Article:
I have been reflecting on the prophetic dimensions of a faith-commitment.
It seems to me that we now live in a time and situation where not just some individuals, but perhaps all people of faith are in some degree called to a prophetic stance. But the peculiarity of our situation is that we are not only called to protest against the ’empire’ in its political and economic power, but perhaps even more acutely against the religious power structures which have and do reinforce those economic and political regimes.
Maybe this was always so, in biblical history.
Surely now, though, we have a situation where ‘religion’ has become so tainted with the power structures of the corporate world, and the definitions of life which separate the ‘spiritual’ into private piety and individualist moralism, while all the rest of life is assigned to the empire of money and might: and so God is put into the corner and told to keep out of the things of this world.
The church has all too easily made its peace with this order of things.
On the other hand, a faith in Jesus and his Gospel calls us to trust in something else altogether, even in the face of this power and might. It is prophetic, it is protest, but it also has a promise, a hope.
Not many will accept this way: Jesus turned to his own and asked them would they, too, abandoned him. (John 6. 67)
So we have to be very mindful that it may be a lonely road, and those who do follow this way will need to hold together, in a fellowship of faith, knowing who we really are and what really matters.
That seems to me the present state of things—and it is not welcomed by church leaders any more than it is welcomed by the political and business leaders.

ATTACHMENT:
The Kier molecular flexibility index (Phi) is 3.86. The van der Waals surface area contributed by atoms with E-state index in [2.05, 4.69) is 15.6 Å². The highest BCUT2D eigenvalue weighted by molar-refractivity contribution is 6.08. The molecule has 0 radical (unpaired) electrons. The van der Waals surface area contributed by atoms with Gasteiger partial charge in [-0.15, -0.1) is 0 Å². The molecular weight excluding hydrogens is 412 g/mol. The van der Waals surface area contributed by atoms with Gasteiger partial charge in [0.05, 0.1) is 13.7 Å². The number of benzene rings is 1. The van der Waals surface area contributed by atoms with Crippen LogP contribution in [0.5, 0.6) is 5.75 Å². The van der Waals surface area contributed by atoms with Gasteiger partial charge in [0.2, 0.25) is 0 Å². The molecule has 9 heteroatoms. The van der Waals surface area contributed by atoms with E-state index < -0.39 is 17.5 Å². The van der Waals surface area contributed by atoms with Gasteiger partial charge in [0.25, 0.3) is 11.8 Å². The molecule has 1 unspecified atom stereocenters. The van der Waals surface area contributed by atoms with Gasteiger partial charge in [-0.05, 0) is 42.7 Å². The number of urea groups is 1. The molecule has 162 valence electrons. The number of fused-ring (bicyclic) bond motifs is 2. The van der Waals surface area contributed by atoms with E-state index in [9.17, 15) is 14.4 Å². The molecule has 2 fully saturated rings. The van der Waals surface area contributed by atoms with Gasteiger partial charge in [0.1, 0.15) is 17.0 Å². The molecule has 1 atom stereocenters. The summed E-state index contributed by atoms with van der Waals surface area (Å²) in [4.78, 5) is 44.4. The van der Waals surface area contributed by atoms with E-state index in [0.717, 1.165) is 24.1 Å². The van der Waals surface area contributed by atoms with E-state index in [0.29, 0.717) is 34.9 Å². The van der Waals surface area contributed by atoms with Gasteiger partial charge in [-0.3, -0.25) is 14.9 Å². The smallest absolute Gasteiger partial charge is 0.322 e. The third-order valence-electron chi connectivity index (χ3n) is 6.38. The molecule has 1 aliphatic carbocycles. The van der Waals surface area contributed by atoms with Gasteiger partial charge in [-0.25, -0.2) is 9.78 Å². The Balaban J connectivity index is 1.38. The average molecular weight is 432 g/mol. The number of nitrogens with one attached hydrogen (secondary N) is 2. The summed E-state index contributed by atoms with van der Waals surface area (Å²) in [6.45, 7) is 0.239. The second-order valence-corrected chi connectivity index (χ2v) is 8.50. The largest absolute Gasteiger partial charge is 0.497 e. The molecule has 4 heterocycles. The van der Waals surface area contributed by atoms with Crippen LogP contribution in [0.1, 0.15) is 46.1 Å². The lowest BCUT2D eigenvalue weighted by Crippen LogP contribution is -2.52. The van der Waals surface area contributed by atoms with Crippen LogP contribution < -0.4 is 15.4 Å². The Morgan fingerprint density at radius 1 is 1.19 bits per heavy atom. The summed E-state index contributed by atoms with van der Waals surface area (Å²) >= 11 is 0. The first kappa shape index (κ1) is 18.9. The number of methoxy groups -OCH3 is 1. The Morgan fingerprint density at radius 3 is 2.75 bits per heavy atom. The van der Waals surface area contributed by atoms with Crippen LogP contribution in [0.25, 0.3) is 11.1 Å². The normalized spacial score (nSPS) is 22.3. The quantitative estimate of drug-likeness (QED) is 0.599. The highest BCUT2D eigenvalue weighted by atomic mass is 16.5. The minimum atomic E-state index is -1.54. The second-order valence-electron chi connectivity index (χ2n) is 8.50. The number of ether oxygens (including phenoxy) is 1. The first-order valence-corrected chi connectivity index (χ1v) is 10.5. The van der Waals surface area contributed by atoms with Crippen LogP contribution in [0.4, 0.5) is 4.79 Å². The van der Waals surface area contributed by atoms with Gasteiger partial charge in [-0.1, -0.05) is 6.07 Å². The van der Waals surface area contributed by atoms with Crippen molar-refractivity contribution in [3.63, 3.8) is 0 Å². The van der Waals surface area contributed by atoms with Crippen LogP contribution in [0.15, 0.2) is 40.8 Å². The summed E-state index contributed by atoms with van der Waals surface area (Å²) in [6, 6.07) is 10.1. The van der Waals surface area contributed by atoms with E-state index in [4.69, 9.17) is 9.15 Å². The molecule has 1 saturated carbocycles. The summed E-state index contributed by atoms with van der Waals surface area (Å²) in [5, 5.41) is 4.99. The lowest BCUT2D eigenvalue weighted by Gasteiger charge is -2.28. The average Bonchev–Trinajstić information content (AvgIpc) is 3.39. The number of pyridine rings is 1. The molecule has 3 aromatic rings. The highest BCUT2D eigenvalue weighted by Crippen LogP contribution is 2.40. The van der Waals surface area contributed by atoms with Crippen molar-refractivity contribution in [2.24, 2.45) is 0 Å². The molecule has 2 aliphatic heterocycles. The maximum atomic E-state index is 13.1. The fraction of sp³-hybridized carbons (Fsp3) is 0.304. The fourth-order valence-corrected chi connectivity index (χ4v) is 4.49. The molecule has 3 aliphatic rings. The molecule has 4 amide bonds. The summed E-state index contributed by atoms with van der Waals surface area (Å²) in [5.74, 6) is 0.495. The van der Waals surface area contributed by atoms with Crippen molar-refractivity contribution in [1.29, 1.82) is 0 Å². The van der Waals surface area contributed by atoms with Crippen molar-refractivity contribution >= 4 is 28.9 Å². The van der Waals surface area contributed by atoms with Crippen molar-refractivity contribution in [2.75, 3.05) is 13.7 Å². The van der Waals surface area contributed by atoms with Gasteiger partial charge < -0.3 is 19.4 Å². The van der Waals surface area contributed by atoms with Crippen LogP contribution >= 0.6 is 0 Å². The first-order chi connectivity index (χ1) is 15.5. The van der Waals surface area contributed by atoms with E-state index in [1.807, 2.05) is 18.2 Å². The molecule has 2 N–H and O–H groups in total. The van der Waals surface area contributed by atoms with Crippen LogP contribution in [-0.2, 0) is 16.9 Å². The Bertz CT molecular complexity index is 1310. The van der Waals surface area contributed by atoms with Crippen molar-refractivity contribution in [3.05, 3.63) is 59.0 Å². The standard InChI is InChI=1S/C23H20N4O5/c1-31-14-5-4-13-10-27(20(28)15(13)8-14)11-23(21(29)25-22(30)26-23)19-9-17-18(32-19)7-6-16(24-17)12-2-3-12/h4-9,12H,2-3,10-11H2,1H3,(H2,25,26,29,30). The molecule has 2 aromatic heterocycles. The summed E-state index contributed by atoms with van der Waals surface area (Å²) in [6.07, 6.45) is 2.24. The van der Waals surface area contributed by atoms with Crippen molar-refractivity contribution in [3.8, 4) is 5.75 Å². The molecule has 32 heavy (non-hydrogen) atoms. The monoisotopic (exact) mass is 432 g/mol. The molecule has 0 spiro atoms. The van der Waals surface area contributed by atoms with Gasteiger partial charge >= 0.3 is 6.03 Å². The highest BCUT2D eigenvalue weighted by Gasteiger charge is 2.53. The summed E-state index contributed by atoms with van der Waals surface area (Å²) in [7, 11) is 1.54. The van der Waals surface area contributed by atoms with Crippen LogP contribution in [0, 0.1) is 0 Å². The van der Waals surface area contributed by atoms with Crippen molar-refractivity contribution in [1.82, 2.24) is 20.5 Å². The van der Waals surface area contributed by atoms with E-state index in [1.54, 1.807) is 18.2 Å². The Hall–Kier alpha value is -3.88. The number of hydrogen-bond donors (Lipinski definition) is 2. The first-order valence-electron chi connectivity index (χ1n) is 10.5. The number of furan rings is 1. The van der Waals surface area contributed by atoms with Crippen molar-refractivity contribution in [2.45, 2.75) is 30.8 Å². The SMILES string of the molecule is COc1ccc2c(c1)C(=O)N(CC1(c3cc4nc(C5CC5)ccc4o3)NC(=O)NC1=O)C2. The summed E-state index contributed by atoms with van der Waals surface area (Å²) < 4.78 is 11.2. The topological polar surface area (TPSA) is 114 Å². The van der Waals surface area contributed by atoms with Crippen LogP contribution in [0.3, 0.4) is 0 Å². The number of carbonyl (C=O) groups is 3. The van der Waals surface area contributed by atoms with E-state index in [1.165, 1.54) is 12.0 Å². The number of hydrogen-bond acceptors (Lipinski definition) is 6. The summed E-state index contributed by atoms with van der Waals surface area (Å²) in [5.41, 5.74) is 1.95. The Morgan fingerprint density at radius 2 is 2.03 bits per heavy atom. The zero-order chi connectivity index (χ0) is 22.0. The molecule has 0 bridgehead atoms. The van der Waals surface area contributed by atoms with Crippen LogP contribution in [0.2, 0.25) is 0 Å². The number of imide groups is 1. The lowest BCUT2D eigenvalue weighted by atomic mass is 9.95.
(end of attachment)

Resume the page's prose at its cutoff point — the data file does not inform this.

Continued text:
In this context, I would suggest that people who claim the heritage ‘Baptist’ need to look again to their origins, and consider the special invitation of the ‘Anabaptist’ emphases. Here there was a strong resistance to any of the forms of institution and, instead, an insistence on the idea of being a community constantly in formation.
To embrace the challenges of our time, I believe we must clearly name the inherent values of this Baptist identity. We are a pilgrim people, with no fixed abode in the current world order. We believe in the promise of Jesus that there will be a new way, a new order which will overcome the death-dealing ways of the world.
We believe, too, in the reality of structural sin which infects all our systems and can blind us to these realities and this call. We must always be on guard for this sin, lurking at the door—and therefore humbly seek each other’s wisdom and guidance, not imagining that we know it all.
In short, we must continue in the time-honoured ways of Baptist life, attending diligently to the Word of God and trusting the presence of the Spirit amongst us. Without this dimension of corporate discernment and faith, we easily lose our way. But with it, we journey in hope!
We need prophets: indeed a prophetic community. Not profits.